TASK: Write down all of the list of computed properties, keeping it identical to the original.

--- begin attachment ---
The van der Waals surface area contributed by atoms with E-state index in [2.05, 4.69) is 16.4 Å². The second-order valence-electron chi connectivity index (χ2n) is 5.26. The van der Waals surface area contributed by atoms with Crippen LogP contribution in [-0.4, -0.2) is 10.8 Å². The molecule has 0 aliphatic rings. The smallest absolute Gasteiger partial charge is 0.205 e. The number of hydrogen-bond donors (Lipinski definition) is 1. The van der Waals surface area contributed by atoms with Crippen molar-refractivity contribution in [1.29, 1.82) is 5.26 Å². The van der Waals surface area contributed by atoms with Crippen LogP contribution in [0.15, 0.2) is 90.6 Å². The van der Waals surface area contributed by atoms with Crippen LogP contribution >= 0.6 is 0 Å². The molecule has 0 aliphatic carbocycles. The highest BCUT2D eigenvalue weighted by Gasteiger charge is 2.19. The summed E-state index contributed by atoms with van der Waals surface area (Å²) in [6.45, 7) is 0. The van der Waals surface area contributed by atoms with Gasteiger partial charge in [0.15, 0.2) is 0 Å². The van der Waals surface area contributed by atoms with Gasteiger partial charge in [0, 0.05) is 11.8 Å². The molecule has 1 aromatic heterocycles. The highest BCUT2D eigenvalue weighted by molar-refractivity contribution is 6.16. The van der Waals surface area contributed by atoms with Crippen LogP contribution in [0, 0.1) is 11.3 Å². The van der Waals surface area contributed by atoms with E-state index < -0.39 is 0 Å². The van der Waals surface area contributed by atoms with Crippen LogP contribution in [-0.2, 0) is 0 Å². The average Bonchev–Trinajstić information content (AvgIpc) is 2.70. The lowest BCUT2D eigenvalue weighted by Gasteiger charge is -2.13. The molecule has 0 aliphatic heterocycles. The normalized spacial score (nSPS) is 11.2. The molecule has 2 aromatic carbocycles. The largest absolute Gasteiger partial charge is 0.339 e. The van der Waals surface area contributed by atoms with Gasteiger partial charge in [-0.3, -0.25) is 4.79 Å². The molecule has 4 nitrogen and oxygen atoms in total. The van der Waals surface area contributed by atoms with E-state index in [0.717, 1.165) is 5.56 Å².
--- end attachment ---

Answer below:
The van der Waals surface area contributed by atoms with E-state index in [2.05, 4.69) is 16.4 Å². The second-order valence-electron chi connectivity index (χ2n) is 5.26. The van der Waals surface area contributed by atoms with Crippen LogP contribution in [-0.4, -0.2) is 10.8 Å². The molecule has 0 aliphatic rings. The smallest absolute Gasteiger partial charge is 0.205 e. The number of hydrogen-bond donors (Lipinski definition) is 1. The van der Waals surface area contributed by atoms with Crippen molar-refractivity contribution in [1.29, 1.82) is 5.26 Å². The van der Waals surface area contributed by atoms with Crippen LogP contribution in [0.15, 0.2) is 90.6 Å². The van der Waals surface area contributed by atoms with Crippen LogP contribution >= 0.6 is 0 Å². The molecule has 0 aliphatic carbocycles. The highest BCUT2D eigenvalue weighted by Gasteiger charge is 2.19. The summed E-state index contributed by atoms with van der Waals surface area (Å²) in [6.45, 7) is 0. The van der Waals surface area contributed by atoms with Gasteiger partial charge in [0.15, 0.2) is 0 Å². The van der Waals surface area contributed by atoms with Gasteiger partial charge in [0, 0.05) is 11.8 Å². The molecule has 1 aromatic heterocycles. The highest BCUT2D eigenvalue weighted by molar-refractivity contribution is 6.16. The van der Waals surface area contributed by atoms with Crippen LogP contribution in [0, 0.1) is 11.3 Å². The van der Waals surface area contributed by atoms with E-state index < -0.39 is 0 Å². The van der Waals surface area contributed by atoms with Crippen LogP contribution in [-0.2, 0) is 0 Å². The average Bonchev–Trinajstić information content (AvgIpc) is 2.70. The lowest BCUT2D eigenvalue weighted by Gasteiger charge is -2.13. The molecule has 0 aliphatic heterocycles. The normalized spacial score (nSPS) is 11.2. The molecule has 2 aromatic carbocycles. The largest absolute Gasteiger partial charge is 0.339 e. The van der Waals surface area contributed by atoms with Gasteiger partial charge in [-0.3, -0.25) is 4.79 Å². The molecule has 4 nitrogen and oxygen atoms in total. The van der Waals surface area contributed by atoms with E-state index in [0.717, 1.165) is 5.56 Å².